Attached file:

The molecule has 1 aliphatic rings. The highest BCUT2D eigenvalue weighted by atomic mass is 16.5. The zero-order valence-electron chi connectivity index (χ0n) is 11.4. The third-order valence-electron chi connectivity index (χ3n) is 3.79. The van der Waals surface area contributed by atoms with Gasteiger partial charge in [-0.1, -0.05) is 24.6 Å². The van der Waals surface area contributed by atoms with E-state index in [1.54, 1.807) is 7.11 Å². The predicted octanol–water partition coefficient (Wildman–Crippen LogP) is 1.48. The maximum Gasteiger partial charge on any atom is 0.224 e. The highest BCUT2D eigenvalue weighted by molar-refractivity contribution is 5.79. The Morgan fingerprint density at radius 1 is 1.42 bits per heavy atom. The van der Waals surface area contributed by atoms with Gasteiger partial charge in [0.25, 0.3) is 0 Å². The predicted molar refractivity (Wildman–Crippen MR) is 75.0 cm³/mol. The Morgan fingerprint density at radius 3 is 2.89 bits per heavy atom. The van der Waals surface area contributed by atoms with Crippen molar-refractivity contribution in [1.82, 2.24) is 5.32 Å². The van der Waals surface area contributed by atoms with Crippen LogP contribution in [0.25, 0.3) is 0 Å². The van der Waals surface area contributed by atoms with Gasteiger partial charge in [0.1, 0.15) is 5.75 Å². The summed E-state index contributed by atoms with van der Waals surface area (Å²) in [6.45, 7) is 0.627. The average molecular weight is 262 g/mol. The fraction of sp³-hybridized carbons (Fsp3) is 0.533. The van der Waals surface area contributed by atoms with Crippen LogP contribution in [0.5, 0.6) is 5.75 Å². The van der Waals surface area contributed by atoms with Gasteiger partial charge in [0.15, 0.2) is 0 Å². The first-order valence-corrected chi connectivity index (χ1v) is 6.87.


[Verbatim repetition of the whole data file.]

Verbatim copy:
The molecule has 1 aliphatic rings. The highest BCUT2D eigenvalue weighted by atomic mass is 16.5. The zero-order valence-electron chi connectivity index (χ0n) is 11.4. The third-order valence-electron chi connectivity index (χ3n) is 3.79. The van der Waals surface area contributed by atoms with Gasteiger partial charge in [-0.1, -0.05) is 24.6 Å². The van der Waals surface area contributed by atoms with E-state index in [1.54, 1.807) is 7.11 Å². The predicted octanol–water partition coefficient (Wildman–Crippen LogP) is 1.48. The maximum Gasteiger partial charge on any atom is 0.224 e. The highest BCUT2D eigenvalue weighted by molar-refractivity contribution is 5.79. The Morgan fingerprint density at radius 1 is 1.42 bits per heavy atom. The van der Waals surface area contributed by atoms with Gasteiger partial charge in [0.25, 0.3) is 0 Å². The predicted molar refractivity (Wildman–Crippen MR) is 75.0 cm³/mol. The Morgan fingerprint density at radius 3 is 2.89 bits per heavy atom. The van der Waals surface area contributed by atoms with Crippen molar-refractivity contribution in [1.82, 2.24) is 5.32 Å². The van der Waals surface area contributed by atoms with Crippen LogP contribution in [0.25, 0.3) is 0 Å². The van der Waals surface area contributed by atoms with Gasteiger partial charge in [0.1, 0.15) is 5.75 Å². The summed E-state index contributed by atoms with van der Waals surface area (Å²) in [6.45, 7) is 0.627. The average molecular weight is 262 g/mol. The fraction of sp³-hybridized carbons (Fsp3) is 0.533. The van der Waals surface area contributed by atoms with Crippen LogP contribution in [0.5, 0.6) is 5.75 Å². The van der Waals surface area contributed by atoms with Gasteiger partial charge in [0.15, 0.2) is 0 Å². The first-order valence-corrected chi connectivity index (χ1v) is 6.87.